What are orphan blocks?
In a PoW blockchain network, if the block time is too low, it would increase the likelihood of nodes producingorphan blocks, for which they would receive no reward. Orphan blocks are produced by nodes who solved the task but did not broadcast their results to the whole network the quickest due to network latency. It takes time for a message to travel through a network, and it is entirely possible for 2 nodes to complete the task and start to broadcast their results to the network at roughly the same time, while one’s messages are received by all other nodes earlier as the node has low latency. Imagine there is a network latency of 1 minute and a target block time of 2 minutes. A node could solve the task in around 1 minute but his message would take 1 minute to reach the rest of the nodes that are still working on the solution. While his message travels through the network, all the work done by all other nodes during that 1 minute, even if these nodes also complete the task, would go to waste. In this case, 50% of the computational power contributed to the network is wasted. The percentage of wasted computational power would proportionally decrease if the mining difficulty were higher, as it would statistically take longer for miners to complete the task. In other words, if the mining difficulty, and therefore targeted block time is low, miners with powerful and often centralized mining facilities would get a higher chance of becoming the block producer, while the participation of weaker miners would become in vain. This introduces possible centralization and weakens the overall security of the network. However, given a limited amount of transactions that can be stored in a block, making the block time too longwould decrease the number of transactions the network can process per second, negatively affecting network scalability.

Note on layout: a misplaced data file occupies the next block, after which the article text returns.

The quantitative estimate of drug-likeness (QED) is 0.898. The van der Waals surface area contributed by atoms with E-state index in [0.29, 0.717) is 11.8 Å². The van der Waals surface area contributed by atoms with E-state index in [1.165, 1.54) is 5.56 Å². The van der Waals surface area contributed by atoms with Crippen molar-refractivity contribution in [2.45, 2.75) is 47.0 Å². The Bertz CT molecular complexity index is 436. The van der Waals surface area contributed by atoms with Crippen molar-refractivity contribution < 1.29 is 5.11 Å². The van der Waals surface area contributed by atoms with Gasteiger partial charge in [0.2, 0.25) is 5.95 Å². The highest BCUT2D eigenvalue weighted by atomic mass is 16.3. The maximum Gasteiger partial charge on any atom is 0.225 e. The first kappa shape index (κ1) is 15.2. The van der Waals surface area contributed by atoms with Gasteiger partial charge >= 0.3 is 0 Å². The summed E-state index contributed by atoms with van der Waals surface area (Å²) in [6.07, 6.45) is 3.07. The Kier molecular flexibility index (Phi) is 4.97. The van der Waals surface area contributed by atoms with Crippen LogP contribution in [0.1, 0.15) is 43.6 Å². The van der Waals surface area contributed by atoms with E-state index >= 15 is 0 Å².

3. Bitcoin’s additional features
Segregated Witness (SegWit)